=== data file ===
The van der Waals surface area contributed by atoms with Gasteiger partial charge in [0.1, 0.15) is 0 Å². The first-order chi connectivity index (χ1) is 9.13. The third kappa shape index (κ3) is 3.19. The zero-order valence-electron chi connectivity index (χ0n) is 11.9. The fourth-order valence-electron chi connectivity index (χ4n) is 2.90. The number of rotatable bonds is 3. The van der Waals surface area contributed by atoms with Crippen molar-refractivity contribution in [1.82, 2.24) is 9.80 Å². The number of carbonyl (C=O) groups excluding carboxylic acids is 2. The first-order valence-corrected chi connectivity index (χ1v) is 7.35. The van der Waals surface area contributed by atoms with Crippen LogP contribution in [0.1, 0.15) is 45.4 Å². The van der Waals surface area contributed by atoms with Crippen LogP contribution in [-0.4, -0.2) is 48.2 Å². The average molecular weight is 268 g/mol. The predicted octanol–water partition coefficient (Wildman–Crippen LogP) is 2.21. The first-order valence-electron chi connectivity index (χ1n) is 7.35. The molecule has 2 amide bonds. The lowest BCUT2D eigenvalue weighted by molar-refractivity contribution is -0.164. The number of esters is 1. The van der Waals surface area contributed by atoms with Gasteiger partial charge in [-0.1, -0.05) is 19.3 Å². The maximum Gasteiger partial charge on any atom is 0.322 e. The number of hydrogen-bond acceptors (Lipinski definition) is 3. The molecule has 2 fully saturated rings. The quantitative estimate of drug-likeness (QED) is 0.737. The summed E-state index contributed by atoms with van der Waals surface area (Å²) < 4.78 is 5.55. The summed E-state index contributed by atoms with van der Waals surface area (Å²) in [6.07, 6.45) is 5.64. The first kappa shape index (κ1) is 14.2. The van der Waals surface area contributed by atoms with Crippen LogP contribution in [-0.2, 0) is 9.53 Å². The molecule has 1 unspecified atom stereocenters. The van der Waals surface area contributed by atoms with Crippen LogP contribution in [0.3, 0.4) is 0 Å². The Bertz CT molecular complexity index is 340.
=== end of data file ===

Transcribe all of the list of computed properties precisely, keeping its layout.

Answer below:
The van der Waals surface area contributed by atoms with Gasteiger partial charge in [0.1, 0.15) is 0 Å². The first-order chi connectivity index (χ1) is 9.13. The third kappa shape index (κ3) is 3.19. The zero-order valence-electron chi connectivity index (χ0n) is 11.9. The fourth-order valence-electron chi connectivity index (χ4n) is 2.90. The number of rotatable bonds is 3. The van der Waals surface area contributed by atoms with Crippen molar-refractivity contribution in [1.82, 2.24) is 9.80 Å². The number of carbonyl (C=O) groups excluding carboxylic acids is 2. The first-order valence-corrected chi connectivity index (χ1v) is 7.35. The van der Waals surface area contributed by atoms with Crippen LogP contribution in [0.1, 0.15) is 45.4 Å². The van der Waals surface area contributed by atoms with Crippen LogP contribution in [-0.4, -0.2) is 48.2 Å². The average molecular weight is 268 g/mol. The predicted octanol–water partition coefficient (Wildman–Crippen LogP) is 2.21. The first-order valence-electron chi connectivity index (χ1n) is 7.35. The molecule has 2 amide bonds. The lowest BCUT2D eigenvalue weighted by molar-refractivity contribution is -0.164. The number of esters is 1. The van der Waals surface area contributed by atoms with Gasteiger partial charge in [-0.1, -0.05) is 19.3 Å². The maximum Gasteiger partial charge on any atom is 0.322 e. The number of hydrogen-bond acceptors (Lipinski definition) is 3. The molecule has 2 fully saturated rings. The quantitative estimate of drug-likeness (QED) is 0.737. The summed E-state index contributed by atoms with van der Waals surface area (Å²) < 4.78 is 5.55. The summed E-state index contributed by atoms with van der Waals surface area (Å²) in [6.07, 6.45) is 5.64. The first kappa shape index (κ1) is 14.2. The van der Waals surface area contributed by atoms with Crippen LogP contribution in [-0.2, 0) is 9.53 Å². The molecule has 1 unspecified atom stereocenters. The van der Waals surface area contributed by atoms with Crippen LogP contribution in [0.3, 0.4) is 0 Å². The Bertz CT molecular complexity index is 340.